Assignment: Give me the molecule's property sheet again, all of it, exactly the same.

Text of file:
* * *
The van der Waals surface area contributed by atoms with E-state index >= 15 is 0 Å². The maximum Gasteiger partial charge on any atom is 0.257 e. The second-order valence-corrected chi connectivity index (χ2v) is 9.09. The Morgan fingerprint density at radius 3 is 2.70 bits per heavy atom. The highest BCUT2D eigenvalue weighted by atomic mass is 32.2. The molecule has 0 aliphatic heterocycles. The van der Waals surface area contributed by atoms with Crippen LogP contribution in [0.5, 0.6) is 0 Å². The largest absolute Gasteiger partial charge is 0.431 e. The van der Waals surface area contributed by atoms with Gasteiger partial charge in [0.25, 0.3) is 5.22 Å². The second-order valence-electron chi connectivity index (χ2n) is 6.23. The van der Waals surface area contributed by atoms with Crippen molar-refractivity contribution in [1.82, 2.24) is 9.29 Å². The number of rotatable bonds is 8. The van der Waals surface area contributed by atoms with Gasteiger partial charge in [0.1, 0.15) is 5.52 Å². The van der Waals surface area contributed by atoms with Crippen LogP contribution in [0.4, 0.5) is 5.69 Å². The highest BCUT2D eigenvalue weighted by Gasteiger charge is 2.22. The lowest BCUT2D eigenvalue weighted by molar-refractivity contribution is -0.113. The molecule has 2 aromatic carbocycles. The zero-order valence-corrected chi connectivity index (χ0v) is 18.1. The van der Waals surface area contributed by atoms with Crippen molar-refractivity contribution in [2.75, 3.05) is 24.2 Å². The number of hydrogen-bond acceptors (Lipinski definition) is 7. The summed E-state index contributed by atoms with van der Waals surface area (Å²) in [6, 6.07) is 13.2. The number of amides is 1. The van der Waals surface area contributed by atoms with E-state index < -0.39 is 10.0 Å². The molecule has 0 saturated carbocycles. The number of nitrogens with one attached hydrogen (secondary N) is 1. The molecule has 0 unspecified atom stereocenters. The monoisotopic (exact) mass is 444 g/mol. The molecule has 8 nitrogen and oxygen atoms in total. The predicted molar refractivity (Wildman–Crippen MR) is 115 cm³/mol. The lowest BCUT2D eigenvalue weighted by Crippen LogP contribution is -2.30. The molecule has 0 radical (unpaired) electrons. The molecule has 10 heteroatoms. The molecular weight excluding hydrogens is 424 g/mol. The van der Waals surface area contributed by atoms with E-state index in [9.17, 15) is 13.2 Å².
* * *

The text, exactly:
The van der Waals surface area contributed by atoms with E-state index >= 15 is 0 Å². The maximum Gasteiger partial charge on any atom is 0.257 e. The second-order valence-corrected chi connectivity index (χ2v) is 9.09. The Morgan fingerprint density at radius 3 is 2.70 bits per heavy atom. The highest BCUT2D eigenvalue weighted by atomic mass is 32.2. The molecule has 0 aliphatic heterocycles. The van der Waals surface area contributed by atoms with Crippen LogP contribution in [0.5, 0.6) is 0 Å². The largest absolute Gasteiger partial charge is 0.431 e. The van der Waals surface area contributed by atoms with Gasteiger partial charge in [0.25, 0.3) is 5.22 Å². The second-order valence-electron chi connectivity index (χ2n) is 6.23. The van der Waals surface area contributed by atoms with Crippen molar-refractivity contribution in [1.82, 2.24) is 9.29 Å². The number of rotatable bonds is 8. The van der Waals surface area contributed by atoms with Gasteiger partial charge in [0.1, 0.15) is 5.52 Å². The van der Waals surface area contributed by atoms with Crippen LogP contribution in [0.4, 0.5) is 5.69 Å². The highest BCUT2D eigenvalue weighted by Gasteiger charge is 2.22. The lowest BCUT2D eigenvalue weighted by molar-refractivity contribution is -0.113. The molecule has 2 aromatic carbocycles. The zero-order valence-corrected chi connectivity index (χ0v) is 18.1. The van der Waals surface area contributed by atoms with Crippen molar-refractivity contribution in [2.75, 3.05) is 24.2 Å². The number of hydrogen-bond acceptors (Lipinski definition) is 7. The summed E-state index contributed by atoms with van der Waals surface area (Å²) in [6, 6.07) is 13.2. The number of amides is 1. The van der Waals surface area contributed by atoms with E-state index < -0.39 is 10.0 Å². The molecule has 0 saturated carbocycles. The number of nitrogens with one attached hydrogen (secondary N) is 1. The molecule has 0 unspecified atom stereocenters. The monoisotopic (exact) mass is 444 g/mol. The molecule has 8 nitrogen and oxygen atoms in total. The predicted molar refractivity (Wildman–Crippen MR) is 115 cm³/mol. The lowest BCUT2D eigenvalue weighted by Crippen LogP contribution is -2.30. The molecule has 0 radical (unpaired) electrons. The molecule has 10 heteroatoms. The molecular weight excluding hydrogens is 424 g/mol. The van der Waals surface area contributed by atoms with E-state index in [9.17, 15) is 13.2 Å².